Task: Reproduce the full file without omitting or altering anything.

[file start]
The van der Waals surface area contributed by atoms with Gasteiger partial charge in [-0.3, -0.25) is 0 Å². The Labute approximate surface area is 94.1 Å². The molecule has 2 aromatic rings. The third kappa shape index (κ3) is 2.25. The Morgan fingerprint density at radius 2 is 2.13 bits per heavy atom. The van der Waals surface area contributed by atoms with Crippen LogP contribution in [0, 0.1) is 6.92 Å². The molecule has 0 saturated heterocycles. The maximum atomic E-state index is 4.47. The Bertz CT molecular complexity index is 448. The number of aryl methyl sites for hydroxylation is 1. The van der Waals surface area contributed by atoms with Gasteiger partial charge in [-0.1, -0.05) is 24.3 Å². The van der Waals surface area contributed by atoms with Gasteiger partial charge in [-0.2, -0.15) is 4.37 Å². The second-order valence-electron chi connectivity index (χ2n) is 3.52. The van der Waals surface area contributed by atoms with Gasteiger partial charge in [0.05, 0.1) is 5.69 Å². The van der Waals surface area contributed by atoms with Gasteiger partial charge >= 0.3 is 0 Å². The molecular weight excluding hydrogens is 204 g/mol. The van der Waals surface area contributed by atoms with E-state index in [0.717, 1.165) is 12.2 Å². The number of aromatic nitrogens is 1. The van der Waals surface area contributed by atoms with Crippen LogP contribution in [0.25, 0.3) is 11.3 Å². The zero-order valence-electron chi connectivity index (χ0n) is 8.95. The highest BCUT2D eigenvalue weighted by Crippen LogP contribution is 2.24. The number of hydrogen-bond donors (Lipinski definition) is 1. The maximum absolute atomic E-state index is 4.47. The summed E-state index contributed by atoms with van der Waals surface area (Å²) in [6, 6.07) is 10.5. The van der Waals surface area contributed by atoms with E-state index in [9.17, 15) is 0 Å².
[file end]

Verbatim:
The van der Waals surface area contributed by atoms with Gasteiger partial charge in [-0.3, -0.25) is 0 Å². The Labute approximate surface area is 94.1 Å². The molecule has 2 aromatic rings. The third kappa shape index (κ3) is 2.25. The Morgan fingerprint density at radius 2 is 2.13 bits per heavy atom. The van der Waals surface area contributed by atoms with Crippen LogP contribution in [0, 0.1) is 6.92 Å². The molecule has 0 saturated heterocycles. The maximum atomic E-state index is 4.47. The Bertz CT molecular complexity index is 448. The number of aryl methyl sites for hydroxylation is 1. The van der Waals surface area contributed by atoms with Gasteiger partial charge in [-0.1, -0.05) is 24.3 Å². The van der Waals surface area contributed by atoms with Gasteiger partial charge in [-0.2, -0.15) is 4.37 Å². The second-order valence-electron chi connectivity index (χ2n) is 3.52. The van der Waals surface area contributed by atoms with Gasteiger partial charge in [0.05, 0.1) is 5.69 Å². The van der Waals surface area contributed by atoms with Gasteiger partial charge >= 0.3 is 0 Å². The molecular weight excluding hydrogens is 204 g/mol. The van der Waals surface area contributed by atoms with E-state index in [0.717, 1.165) is 12.2 Å². The number of aromatic nitrogens is 1. The van der Waals surface area contributed by atoms with Crippen LogP contribution in [0.25, 0.3) is 11.3 Å². The zero-order valence-electron chi connectivity index (χ0n) is 8.95. The highest BCUT2D eigenvalue weighted by Crippen LogP contribution is 2.24. The number of hydrogen-bond donors (Lipinski definition) is 1. The maximum absolute atomic E-state index is 4.47. The summed E-state index contributed by atoms with van der Waals surface area (Å²) in [6, 6.07) is 10.5. The van der Waals surface area contributed by atoms with E-state index in [9.17, 15) is 0 Å².